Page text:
Archaeology Lesson Plans
Archaeology lesson plans can give students hands on ways to explore the study of ancient cultures.
By Daniella Garran
A study of archaeology is an important component of any social studies curriculum. Artifacts are the way that we know what took place in the past; they complement and enhance written records and make history come to life. Artifacts are especially important when learning about prehistoric cultures which left no written records. Understanding the issues around the ethics and methods of archaeology is also important for students. Studying artifacts in a chronological order is also an excellent way for students to develop an understanding of the development of technology; students are bound to develop a deeper appreciation for the many uses paleolithic people found for rocks and sticks once they consider a world devoid of electricity, machines, and the written word.
An introduction to archaeology is a great way to start or end the school year with engaging, hands-on lessons. It is easy to teach students about stratigraphy and seriation by filling a plastic tub with different layers of earth which represents distinct time periods. Sand, soil, and dirt can be used to achieve this. More daring and adventurous teachers can attempt this with Jell-O (each color would represent a different time period). Taking this activity a step further, you can bury objects in the different layers which, when excavated, will reveal something about the people who once lived there. Each layer can also show the development of technological advances by burying the most primitive objects (e.g.: sharpened sticks) on the bottom and more modern objects (e.g. ballpoint pen) on top.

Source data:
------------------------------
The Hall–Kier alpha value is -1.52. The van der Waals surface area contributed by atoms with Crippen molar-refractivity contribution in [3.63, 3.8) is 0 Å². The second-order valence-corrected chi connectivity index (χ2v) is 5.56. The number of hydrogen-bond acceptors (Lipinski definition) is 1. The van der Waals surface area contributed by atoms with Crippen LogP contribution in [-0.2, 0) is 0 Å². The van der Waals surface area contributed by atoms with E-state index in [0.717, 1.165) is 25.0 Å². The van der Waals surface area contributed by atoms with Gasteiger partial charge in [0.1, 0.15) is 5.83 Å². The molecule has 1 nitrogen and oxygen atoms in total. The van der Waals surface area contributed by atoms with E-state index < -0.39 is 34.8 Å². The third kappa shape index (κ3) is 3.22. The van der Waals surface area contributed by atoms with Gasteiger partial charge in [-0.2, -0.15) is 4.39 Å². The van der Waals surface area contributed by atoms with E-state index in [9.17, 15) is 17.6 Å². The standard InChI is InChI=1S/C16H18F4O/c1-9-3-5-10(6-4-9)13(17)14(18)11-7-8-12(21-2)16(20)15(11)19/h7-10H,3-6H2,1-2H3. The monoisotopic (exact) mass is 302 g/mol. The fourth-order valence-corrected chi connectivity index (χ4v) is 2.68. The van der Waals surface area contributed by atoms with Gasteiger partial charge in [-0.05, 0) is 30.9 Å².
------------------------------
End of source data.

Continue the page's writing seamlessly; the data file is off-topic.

Students can learn a great deal about the field of archaeology by doing independent research on the process and on a specific dig. You can have students create an archaeologist’s journal in which they describe their experience as part of a dig, citing the tools they are using, the various members of their team, and the objects they find on their fictional excavation. This can be a great project for the study of any culture, and will help to reinforce the tools and methods used by archaeologists. You might consider having students make a replica of a real artifact.
Archaeology Lesson Plans:
This lesson created by the American Institute for Archaeology’s Education Department provides step-by-step instructions for those who wish to conduct an archaeological dig in their classroom. In addition to learning the basics of this field, the lesson comes with suggestions for a variety of digs and a list of materials needed.
Once students have developed an understanding of the tools and methods used by archaeologists, it is important that they understand the threats that face archaeological sites and artifacts. This lesson engages students’ critical thinking and problem solving skills to devise a plan to safeguard sites from future destruction.
Students learn about the Law of Superposition which applies to all archaeological sites. Students compare and contrast artifacts found in different strata (layers) and how this gives us a chronological sense of the development of technology and tools at a particular site, as well as an idea of the dates during which the site was inhabited and for how long.
Students examine a sunken Spanish galleon online and work together to devise a plan to excavate and recover the lost artifacts from the sunken ship. Students need an understanding of how they can prevent damage to the site, and how they will care for and preserve any artifacts that are recovered. They also have to try to anticipate any potential setbacks they might encounter. This lesson also presents a wonderful opportunity to collaborate with science teachers.